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Apex Publications Brings the Goods - Stem Shots
June 12th, 2010
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Apex Publications Brings the Goods


DARK FAITH edited by Maurice Broaddus & Jerry Gordon (2010 Apex Publications / 375 pp. / tp)

These 31 all-new stories and poems explore not just religious, but several kinds of faith from many different angles.

After Linda D. Addison's opening psuedo-Genesis poem, Jennifer Pelland's 'Ghosts of New York' gets things off to an intense start; this one tells the tale of a woman who continually finds herself jumping from a skyscraper, soon to learn she's among those who were killed on 9/11.

Brian Keene's 'I Sing A New Psalm' is like a religious version of Steve Gerlach's novel RAGE (with an ending that's equally as depressing; while not my cup of tea it does make a strong point); Wrath James White's judgment day story, 'He Who Would Not Bow,' deals with a group of people who learn they might be able to kill God who is now here on earth; the ending took me by surprise. In 'Zen and the Art of Dratch's Damnation,' Douglas F. Warwick takes a disturbing look at one man's suffering in the afterlife (along with the sarcastic beings who taunt him).

I always thought most pictures of Jesus made him look like a California Surfer Dude. Kyle S. Johnson pictures him that way in his apocalyptic 'Go and Tell it on the Mountain,' where--to the surprise of a man who lived a good life but didn't follow any religion--Christ appears as a bored, cigarette-smoking, disobedient man who has returned to tell some people the truth (that there's nothing after this world) and various lies (He takes pleasure in telling former religious people all kinds of weird theories). Eliyanna Kaiser brings the goods with 'Different From Other Nights,' where a young Jewish girl takes her seder and passover a bit more literally than her rabbi. Another short & (un)sweet poem by Rain Graves doubles as an intro of sorts to Nick Mamatas' dazzling 'The Last Words of Dutch Schultz Jesus Christ,' which explores the effects of an obscure movie known as The God Film.

In the bizarre 'To the Jerusalem Crater' by Lavie Tidhar, a young boy goes on a journey of spiritual awakening, while Matt Cardin's 'Chimeras & Grotesqueries' deals with someone who becomes a bit too influenced by their favorite author. Ekaterina Sedia's 'You Dream' is a gloomy (and absorbing) faith-hunt set in Moscow while Jay Lake's 'Mother Urban's Booke of Days' gives a young man the ability to control his surroundings.

'The Mad Eyes of the Heron King' is one of the creepier entries here as Richard Dansky delivers a morbid tale of judgment. D.T. Friedman's entertaining 'Paint Box, Puzzle Box' features an artist who manages to escape death through the worlds he creates in his paintings, while J.C. Hays' 'A Loss for Words' looks at an author who pays a prostitute by writing original stories on her flesh (and, yes, this one goes deep); in another author-themed story, the always-reliable Tom Piccirilli strikes with 'Scrawl,' about a nerdy-looking erotica writer who finds inspiration with a mistress during a convention.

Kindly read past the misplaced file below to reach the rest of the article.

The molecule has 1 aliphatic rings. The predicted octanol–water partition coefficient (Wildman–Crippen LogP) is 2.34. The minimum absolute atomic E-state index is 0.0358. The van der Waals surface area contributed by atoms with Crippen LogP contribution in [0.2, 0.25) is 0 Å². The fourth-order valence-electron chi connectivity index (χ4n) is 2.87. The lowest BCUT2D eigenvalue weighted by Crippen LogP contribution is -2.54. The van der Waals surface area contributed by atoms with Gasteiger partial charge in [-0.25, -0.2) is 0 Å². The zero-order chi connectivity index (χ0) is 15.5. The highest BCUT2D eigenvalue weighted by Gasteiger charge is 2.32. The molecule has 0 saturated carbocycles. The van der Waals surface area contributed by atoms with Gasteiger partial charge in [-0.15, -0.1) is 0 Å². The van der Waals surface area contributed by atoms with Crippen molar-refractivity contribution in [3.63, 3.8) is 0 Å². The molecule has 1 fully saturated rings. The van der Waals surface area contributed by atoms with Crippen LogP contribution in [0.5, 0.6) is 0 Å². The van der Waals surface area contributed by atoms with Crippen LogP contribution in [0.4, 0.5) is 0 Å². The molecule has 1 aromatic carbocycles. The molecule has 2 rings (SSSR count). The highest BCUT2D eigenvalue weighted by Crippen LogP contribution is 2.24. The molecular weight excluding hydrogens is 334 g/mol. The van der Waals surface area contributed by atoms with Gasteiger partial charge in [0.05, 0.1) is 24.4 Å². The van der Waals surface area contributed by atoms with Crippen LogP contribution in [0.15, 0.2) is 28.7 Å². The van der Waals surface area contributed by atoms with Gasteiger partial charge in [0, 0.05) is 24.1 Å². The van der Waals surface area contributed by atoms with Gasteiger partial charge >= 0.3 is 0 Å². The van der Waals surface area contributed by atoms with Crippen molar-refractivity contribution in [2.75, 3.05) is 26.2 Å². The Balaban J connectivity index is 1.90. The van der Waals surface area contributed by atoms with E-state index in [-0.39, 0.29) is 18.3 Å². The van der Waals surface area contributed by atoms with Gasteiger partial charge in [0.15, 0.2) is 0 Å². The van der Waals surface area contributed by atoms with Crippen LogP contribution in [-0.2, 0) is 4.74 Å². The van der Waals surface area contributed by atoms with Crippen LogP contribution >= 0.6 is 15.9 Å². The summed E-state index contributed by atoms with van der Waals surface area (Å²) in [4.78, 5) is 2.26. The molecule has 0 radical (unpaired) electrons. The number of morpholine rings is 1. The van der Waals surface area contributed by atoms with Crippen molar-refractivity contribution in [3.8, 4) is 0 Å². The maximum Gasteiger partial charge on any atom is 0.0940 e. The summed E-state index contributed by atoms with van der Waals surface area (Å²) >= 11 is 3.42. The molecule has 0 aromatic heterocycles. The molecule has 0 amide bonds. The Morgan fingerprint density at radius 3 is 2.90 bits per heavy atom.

Kelli Dunlap's 'Good Enough' is a May/Pieces-ish serial killer/suicide yarn that more than lives up to its title, while Geoffrey Girard's 'First Communion' (another one dealing with suicide) takes a dark look at missed love. In 'The God of Last Moments,' Alethea Kontis explores an icon and a (literal) inner demon, then Mary Robinette Kowal's Norse God fable 'Ring Road' will surely leave you heart-broken.

Chesya Burke's impressive 'The Unremembered' is a richly-symbolic take on miracles, culture, and the importance of oral tradition, then SS-bred slug creatures mix with an acceptance-based theme in Lucien Soulban's 'The Choir.'

What would any modern horror anthology be without a zombie story? Thankfully, 'The Days of Flaming Motorcycles' by Catherynne M. Valente is a fresh, funny, and creepy take on them. Lucy A. Snyder's 'Miz Ruthie Pays Her Respects' will surely knock some readers for a loop, while Kurt Dinan's 'Paranoia" turned out to be my favorite poem of the lot.

'Hush' by Kelly Barnhill manages to sneak in a fine haunted house story while Richard Wright's 'Sandboys' explores the faith of a father who truly believes he'll again see the son who was taken from him again.

Gary A. Braunbeck provides the end piece with another Cedar Hill story titled 'For My Next Trick I'll Need a Volunteer.' This study on good and evil features Detective Bill Emerson contemplating a violent child abuse case, being taken on a surreal journey by The Reverend. With Gary's trademark roller-coaster-ride of emotions and ideas on display, those eagerly awaiting his next Cedar Hill novel will find this to be quite the fix.

At times surprising, scary, humorous and almost always thought provoking, DARK FAITH is a must read for fans of religious horror and those seeking some chills of a deeper nature.

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